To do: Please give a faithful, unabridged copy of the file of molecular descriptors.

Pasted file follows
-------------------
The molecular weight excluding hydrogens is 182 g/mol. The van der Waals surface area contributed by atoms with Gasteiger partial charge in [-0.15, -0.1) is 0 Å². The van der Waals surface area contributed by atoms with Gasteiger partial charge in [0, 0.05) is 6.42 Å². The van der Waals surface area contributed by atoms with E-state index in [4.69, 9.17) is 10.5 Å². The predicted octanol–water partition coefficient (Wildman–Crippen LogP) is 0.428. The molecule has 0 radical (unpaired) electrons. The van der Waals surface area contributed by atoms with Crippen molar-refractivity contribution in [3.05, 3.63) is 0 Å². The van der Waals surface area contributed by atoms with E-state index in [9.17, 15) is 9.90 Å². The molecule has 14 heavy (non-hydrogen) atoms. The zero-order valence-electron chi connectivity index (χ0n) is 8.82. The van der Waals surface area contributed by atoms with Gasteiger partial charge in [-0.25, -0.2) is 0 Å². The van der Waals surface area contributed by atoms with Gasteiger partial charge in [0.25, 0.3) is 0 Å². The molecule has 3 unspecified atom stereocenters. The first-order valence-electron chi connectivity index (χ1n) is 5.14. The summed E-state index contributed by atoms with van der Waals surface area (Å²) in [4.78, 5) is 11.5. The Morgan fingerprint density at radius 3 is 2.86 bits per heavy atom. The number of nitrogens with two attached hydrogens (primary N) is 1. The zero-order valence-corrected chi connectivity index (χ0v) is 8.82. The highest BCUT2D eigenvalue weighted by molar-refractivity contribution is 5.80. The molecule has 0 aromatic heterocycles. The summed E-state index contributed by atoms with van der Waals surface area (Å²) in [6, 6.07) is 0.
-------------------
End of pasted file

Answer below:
The molecular weight excluding hydrogens is 182 g/mol. The van der Waals surface area contributed by atoms with Gasteiger partial charge in [-0.15, -0.1) is 0 Å². The van der Waals surface area contributed by atoms with Gasteiger partial charge in [0, 0.05) is 6.42 Å². The van der Waals surface area contributed by atoms with E-state index in [4.69, 9.17) is 10.5 Å². The predicted octanol–water partition coefficient (Wildman–Crippen LogP) is 0.428. The molecule has 0 radical (unpaired) electrons. The van der Waals surface area contributed by atoms with Crippen molar-refractivity contribution in [3.05, 3.63) is 0 Å². The van der Waals surface area contributed by atoms with E-state index in [9.17, 15) is 9.90 Å². The molecule has 14 heavy (non-hydrogen) atoms. The zero-order valence-electron chi connectivity index (χ0n) is 8.82. The van der Waals surface area contributed by atoms with Gasteiger partial charge in [-0.25, -0.2) is 0 Å². The van der Waals surface area contributed by atoms with Gasteiger partial charge in [0.25, 0.3) is 0 Å². The molecule has 3 unspecified atom stereocenters. The first-order valence-electron chi connectivity index (χ1n) is 5.14. The summed E-state index contributed by atoms with van der Waals surface area (Å²) in [4.78, 5) is 11.5. The Morgan fingerprint density at radius 3 is 2.86 bits per heavy atom. The number of nitrogens with two attached hydrogens (primary N) is 1. The zero-order valence-corrected chi connectivity index (χ0v) is 8.82. The highest BCUT2D eigenvalue weighted by molar-refractivity contribution is 5.80. The molecule has 0 aromatic heterocycles. The summed E-state index contributed by atoms with van der Waals surface area (Å²) in [6, 6.07) is 0.